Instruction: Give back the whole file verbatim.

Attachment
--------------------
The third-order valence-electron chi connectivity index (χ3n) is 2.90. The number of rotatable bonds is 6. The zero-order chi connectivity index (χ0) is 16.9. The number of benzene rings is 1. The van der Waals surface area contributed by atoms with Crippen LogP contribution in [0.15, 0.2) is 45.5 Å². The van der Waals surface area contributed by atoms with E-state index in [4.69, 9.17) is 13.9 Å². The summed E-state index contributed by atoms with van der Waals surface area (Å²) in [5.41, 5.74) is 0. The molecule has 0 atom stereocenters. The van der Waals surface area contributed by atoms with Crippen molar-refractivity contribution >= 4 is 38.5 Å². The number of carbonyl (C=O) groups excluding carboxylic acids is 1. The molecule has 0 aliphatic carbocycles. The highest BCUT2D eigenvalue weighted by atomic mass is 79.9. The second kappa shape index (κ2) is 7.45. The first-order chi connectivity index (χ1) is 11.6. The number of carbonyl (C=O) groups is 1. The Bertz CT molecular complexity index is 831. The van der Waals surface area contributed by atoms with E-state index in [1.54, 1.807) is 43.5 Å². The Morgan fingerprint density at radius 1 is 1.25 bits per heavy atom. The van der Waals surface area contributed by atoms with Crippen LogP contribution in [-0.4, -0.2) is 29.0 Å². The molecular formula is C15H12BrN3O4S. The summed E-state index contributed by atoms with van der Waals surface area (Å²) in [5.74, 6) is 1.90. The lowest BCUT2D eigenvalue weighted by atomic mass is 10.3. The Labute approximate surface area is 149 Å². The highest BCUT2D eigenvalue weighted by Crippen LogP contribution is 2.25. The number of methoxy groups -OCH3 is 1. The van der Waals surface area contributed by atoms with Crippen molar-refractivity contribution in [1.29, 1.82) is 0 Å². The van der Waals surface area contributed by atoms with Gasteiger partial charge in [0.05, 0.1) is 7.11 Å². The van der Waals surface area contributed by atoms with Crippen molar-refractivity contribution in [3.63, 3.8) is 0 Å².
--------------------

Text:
The third-order valence-electron chi connectivity index (χ3n) is 2.90. The number of rotatable bonds is 6. The zero-order chi connectivity index (χ0) is 16.9. The number of benzene rings is 1. The van der Waals surface area contributed by atoms with Crippen LogP contribution in [0.15, 0.2) is 45.5 Å². The van der Waals surface area contributed by atoms with E-state index in [4.69, 9.17) is 13.9 Å². The summed E-state index contributed by atoms with van der Waals surface area (Å²) in [5.41, 5.74) is 0. The molecule has 0 atom stereocenters. The van der Waals surface area contributed by atoms with Crippen molar-refractivity contribution >= 4 is 38.5 Å². The number of carbonyl (C=O) groups excluding carboxylic acids is 1. The molecule has 0 aliphatic carbocycles. The highest BCUT2D eigenvalue weighted by atomic mass is 79.9. The second kappa shape index (κ2) is 7.45. The first-order chi connectivity index (χ1) is 11.6. The number of carbonyl (C=O) groups is 1. The Bertz CT molecular complexity index is 831. The van der Waals surface area contributed by atoms with E-state index in [1.54, 1.807) is 43.5 Å². The Morgan fingerprint density at radius 1 is 1.25 bits per heavy atom. The van der Waals surface area contributed by atoms with Crippen LogP contribution in [-0.4, -0.2) is 29.0 Å². The molecular formula is C15H12BrN3O4S. The summed E-state index contributed by atoms with van der Waals surface area (Å²) in [5.74, 6) is 1.90. The lowest BCUT2D eigenvalue weighted by atomic mass is 10.3. The Labute approximate surface area is 149 Å². The highest BCUT2D eigenvalue weighted by Crippen LogP contribution is 2.25. The number of methoxy groups -OCH3 is 1. The van der Waals surface area contributed by atoms with Crippen molar-refractivity contribution in [1.29, 1.82) is 0 Å². The van der Waals surface area contributed by atoms with Gasteiger partial charge in [0.05, 0.1) is 7.11 Å². The van der Waals surface area contributed by atoms with Crippen molar-refractivity contribution in [3.63, 3.8) is 0 Å².